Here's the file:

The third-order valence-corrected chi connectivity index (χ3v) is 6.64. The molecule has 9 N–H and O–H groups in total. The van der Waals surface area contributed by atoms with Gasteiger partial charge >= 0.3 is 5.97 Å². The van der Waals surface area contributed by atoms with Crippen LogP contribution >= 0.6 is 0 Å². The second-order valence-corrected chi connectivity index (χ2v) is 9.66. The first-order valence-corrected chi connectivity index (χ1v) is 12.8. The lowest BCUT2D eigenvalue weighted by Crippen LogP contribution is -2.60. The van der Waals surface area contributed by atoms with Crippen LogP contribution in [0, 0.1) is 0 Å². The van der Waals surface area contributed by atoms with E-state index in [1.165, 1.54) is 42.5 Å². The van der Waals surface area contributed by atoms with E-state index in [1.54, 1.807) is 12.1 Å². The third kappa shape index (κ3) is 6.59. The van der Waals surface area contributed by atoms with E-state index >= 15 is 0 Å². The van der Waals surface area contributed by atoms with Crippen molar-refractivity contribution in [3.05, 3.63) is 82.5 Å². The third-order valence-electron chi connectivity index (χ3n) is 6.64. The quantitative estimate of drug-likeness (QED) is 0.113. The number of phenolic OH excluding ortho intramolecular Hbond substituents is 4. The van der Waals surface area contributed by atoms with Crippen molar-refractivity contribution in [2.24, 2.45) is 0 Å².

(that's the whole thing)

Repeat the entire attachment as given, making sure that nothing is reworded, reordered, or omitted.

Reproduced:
The third-order valence-corrected chi connectivity index (χ3v) is 6.64. The molecule has 9 N–H and O–H groups in total. The van der Waals surface area contributed by atoms with Gasteiger partial charge >= 0.3 is 5.97 Å². The van der Waals surface area contributed by atoms with Crippen LogP contribution >= 0.6 is 0 Å². The second-order valence-corrected chi connectivity index (χ2v) is 9.66. The first-order valence-corrected chi connectivity index (χ1v) is 12.8. The lowest BCUT2D eigenvalue weighted by Crippen LogP contribution is -2.60. The van der Waals surface area contributed by atoms with Crippen LogP contribution in [0, 0.1) is 0 Å². The van der Waals surface area contributed by atoms with E-state index in [1.165, 1.54) is 42.5 Å². The van der Waals surface area contributed by atoms with E-state index in [1.54, 1.807) is 12.1 Å². The third kappa shape index (κ3) is 6.59. The van der Waals surface area contributed by atoms with E-state index >= 15 is 0 Å². The van der Waals surface area contributed by atoms with Crippen molar-refractivity contribution in [3.05, 3.63) is 82.5 Å². The third-order valence-electron chi connectivity index (χ3n) is 6.64. The quantitative estimate of drug-likeness (QED) is 0.113. The number of phenolic OH excluding ortho intramolecular Hbond substituents is 4. The van der Waals surface area contributed by atoms with Crippen molar-refractivity contribution in [2.24, 2.45) is 0 Å².